ORIGINAL ARTICLE
Year : 2015  |  Volume : 7  |  Issue : 1  |  Page : 11-18

Sprague-Dawley rats are a sustainable and reproducible animal model for induction and study of oral submucous fibrosis


Department of Oral and Maxillofacial Pathology, Dr. Syamala Reddy Dental College, Hospital and Research Centre, Bangalore, India

Correspondence Address:
Prof. V V Kamath
Dr. Syamala Reddy Dental College Munnekolala, Marathalli, Bangalore
India
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Source of Support: None, Conflict of Interest: None


DOI: 10.4103/0975-8844.157364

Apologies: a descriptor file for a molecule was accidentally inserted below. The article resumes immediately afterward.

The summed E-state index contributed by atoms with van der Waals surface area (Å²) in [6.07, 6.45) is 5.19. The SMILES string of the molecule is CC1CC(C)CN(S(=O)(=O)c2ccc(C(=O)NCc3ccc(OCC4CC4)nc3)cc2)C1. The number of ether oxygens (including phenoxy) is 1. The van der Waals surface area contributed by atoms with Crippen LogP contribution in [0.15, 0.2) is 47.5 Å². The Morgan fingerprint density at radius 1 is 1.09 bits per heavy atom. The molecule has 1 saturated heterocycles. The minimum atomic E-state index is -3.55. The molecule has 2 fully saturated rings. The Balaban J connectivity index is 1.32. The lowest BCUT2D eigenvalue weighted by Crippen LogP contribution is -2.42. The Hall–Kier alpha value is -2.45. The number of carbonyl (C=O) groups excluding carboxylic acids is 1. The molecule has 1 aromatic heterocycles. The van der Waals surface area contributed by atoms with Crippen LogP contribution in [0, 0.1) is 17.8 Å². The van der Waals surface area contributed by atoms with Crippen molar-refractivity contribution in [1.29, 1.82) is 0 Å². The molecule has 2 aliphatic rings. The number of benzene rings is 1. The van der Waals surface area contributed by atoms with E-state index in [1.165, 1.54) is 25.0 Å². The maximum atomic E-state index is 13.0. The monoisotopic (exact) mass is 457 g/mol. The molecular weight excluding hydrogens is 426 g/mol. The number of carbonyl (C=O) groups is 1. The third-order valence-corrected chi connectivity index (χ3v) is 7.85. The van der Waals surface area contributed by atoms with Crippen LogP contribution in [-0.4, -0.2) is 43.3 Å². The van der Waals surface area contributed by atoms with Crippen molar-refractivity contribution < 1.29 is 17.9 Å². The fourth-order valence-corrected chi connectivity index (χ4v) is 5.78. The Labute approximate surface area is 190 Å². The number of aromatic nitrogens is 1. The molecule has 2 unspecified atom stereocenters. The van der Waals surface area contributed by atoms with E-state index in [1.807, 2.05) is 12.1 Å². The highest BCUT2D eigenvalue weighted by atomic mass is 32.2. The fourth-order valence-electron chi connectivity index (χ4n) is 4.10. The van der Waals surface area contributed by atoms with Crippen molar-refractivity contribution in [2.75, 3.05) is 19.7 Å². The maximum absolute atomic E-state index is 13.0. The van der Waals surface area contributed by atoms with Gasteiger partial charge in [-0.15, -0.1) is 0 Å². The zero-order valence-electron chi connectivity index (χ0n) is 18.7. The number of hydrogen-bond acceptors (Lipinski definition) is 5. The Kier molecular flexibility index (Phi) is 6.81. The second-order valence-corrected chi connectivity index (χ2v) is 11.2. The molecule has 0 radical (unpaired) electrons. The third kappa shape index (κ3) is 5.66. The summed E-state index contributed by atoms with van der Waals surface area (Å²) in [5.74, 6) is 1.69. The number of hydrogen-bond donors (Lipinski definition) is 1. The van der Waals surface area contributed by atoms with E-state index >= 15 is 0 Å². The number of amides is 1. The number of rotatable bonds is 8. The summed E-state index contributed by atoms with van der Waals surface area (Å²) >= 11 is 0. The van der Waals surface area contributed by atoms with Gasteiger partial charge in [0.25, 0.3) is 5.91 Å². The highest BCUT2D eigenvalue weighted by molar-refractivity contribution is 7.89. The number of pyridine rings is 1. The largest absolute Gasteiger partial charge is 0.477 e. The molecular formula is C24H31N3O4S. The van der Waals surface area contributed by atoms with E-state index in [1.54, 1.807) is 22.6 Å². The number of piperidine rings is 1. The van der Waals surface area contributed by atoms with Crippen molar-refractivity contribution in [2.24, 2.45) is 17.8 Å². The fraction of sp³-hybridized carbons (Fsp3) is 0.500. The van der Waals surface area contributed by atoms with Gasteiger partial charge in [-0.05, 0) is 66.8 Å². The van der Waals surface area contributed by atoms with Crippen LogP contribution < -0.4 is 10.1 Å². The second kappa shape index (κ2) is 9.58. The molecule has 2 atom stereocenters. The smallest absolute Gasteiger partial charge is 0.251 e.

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Background: Oral submucous fibrosis (OSF) is a chronic debilitating disease predominantly affecting the oral cavity and oropharynx. Characteristic histological traits of OSF include epithelial atrophy, inflammation, and a generalized submucosal fibrosis. Several studies and epidemiological surveys provide substantial evidence that areca nut is the main etiological factor for OSF. Hesitance of patients to undergo biopsy procedure together with clinicians becoming increasingly reluctant to take biopsies in cases of OSF has prompted researchers to develop animal models to study the disease process. Materials and Methods: The present study evaluates the efficacy, sustainability, and reproducibility of using Sprague-Dawley (SD) rats as a possible model in the induction and progression of OSF. Buccal mucosa of SD rats was injected with areca nut and pan masala solutions on alternate days over a period of 48 weeks. The control group was treated with saline. The influence of areca nut and pan masala on the oral epithelium and connective tissue was evaluated by light microscopy. Results: Oral submucous fibrosis-like lesions were seen in both the areca nut and pan masala treated groups. The histological changes observed included: Atrophic epithelium, partial or complete loss of rete ridges, juxta-epithelial hyalinization, inflammation and accumulation of dense bundles of collagen fibers subepithelially. Conclusions: Histopathological changes in SD rats following treatment with areca nut and pan masala solutions bears a close semblance to that seen in humans with OSF. The SD rats seem to be a cheap and efficient, sustainable and reproducible model for the induction and development of OSF.


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